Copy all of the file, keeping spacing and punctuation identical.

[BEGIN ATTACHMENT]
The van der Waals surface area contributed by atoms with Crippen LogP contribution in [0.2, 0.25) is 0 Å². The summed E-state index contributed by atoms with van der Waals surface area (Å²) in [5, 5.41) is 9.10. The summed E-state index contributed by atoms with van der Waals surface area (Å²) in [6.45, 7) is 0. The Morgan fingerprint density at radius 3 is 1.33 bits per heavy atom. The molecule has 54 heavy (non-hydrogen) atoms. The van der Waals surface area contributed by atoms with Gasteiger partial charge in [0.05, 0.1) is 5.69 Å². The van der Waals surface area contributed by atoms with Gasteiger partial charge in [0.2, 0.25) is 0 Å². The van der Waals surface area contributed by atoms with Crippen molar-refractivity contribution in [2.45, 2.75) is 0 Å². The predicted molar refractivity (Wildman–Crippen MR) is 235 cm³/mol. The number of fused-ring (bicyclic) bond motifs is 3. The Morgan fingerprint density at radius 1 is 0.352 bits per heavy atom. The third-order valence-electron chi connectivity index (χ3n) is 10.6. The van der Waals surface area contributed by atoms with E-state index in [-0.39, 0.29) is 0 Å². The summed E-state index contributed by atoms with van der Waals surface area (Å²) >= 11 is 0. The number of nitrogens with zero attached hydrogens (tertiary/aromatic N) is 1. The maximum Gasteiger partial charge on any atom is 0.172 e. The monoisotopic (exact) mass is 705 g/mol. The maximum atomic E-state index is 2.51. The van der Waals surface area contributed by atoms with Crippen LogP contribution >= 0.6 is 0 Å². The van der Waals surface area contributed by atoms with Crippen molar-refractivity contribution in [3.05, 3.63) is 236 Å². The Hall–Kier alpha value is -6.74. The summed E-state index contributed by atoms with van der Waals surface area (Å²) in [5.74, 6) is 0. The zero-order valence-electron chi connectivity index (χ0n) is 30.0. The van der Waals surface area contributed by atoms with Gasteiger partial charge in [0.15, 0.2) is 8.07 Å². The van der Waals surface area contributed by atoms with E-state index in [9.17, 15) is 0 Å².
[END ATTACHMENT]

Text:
The van der Waals surface area contributed by atoms with Crippen LogP contribution in [0.2, 0.25) is 0 Å². The summed E-state index contributed by atoms with van der Waals surface area (Å²) in [5, 5.41) is 9.10. The summed E-state index contributed by atoms with van der Waals surface area (Å²) in [6.45, 7) is 0. The Morgan fingerprint density at radius 3 is 1.33 bits per heavy atom. The molecule has 54 heavy (non-hydrogen) atoms. The van der Waals surface area contributed by atoms with Gasteiger partial charge in [0.05, 0.1) is 5.69 Å². The van der Waals surface area contributed by atoms with Gasteiger partial charge in [0.2, 0.25) is 0 Å². The van der Waals surface area contributed by atoms with Crippen molar-refractivity contribution in [2.45, 2.75) is 0 Å². The predicted molar refractivity (Wildman–Crippen MR) is 235 cm³/mol. The number of fused-ring (bicyclic) bond motifs is 3. The Morgan fingerprint density at radius 1 is 0.352 bits per heavy atom. The third-order valence-electron chi connectivity index (χ3n) is 10.6. The van der Waals surface area contributed by atoms with E-state index in [-0.39, 0.29) is 0 Å². The summed E-state index contributed by atoms with van der Waals surface area (Å²) >= 11 is 0. The number of nitrogens with zero attached hydrogens (tertiary/aromatic N) is 1. The maximum Gasteiger partial charge on any atom is 0.172 e. The monoisotopic (exact) mass is 705 g/mol. The maximum atomic E-state index is 2.51. The van der Waals surface area contributed by atoms with Crippen LogP contribution >= 0.6 is 0 Å². The van der Waals surface area contributed by atoms with Crippen molar-refractivity contribution in [3.05, 3.63) is 236 Å². The Hall–Kier alpha value is -6.74. The summed E-state index contributed by atoms with van der Waals surface area (Å²) in [5.74, 6) is 0. The zero-order valence-electron chi connectivity index (χ0n) is 30.0. The van der Waals surface area contributed by atoms with Gasteiger partial charge in [0.15, 0.2) is 8.07 Å². The van der Waals surface area contributed by atoms with E-state index in [9.17, 15) is 0 Å².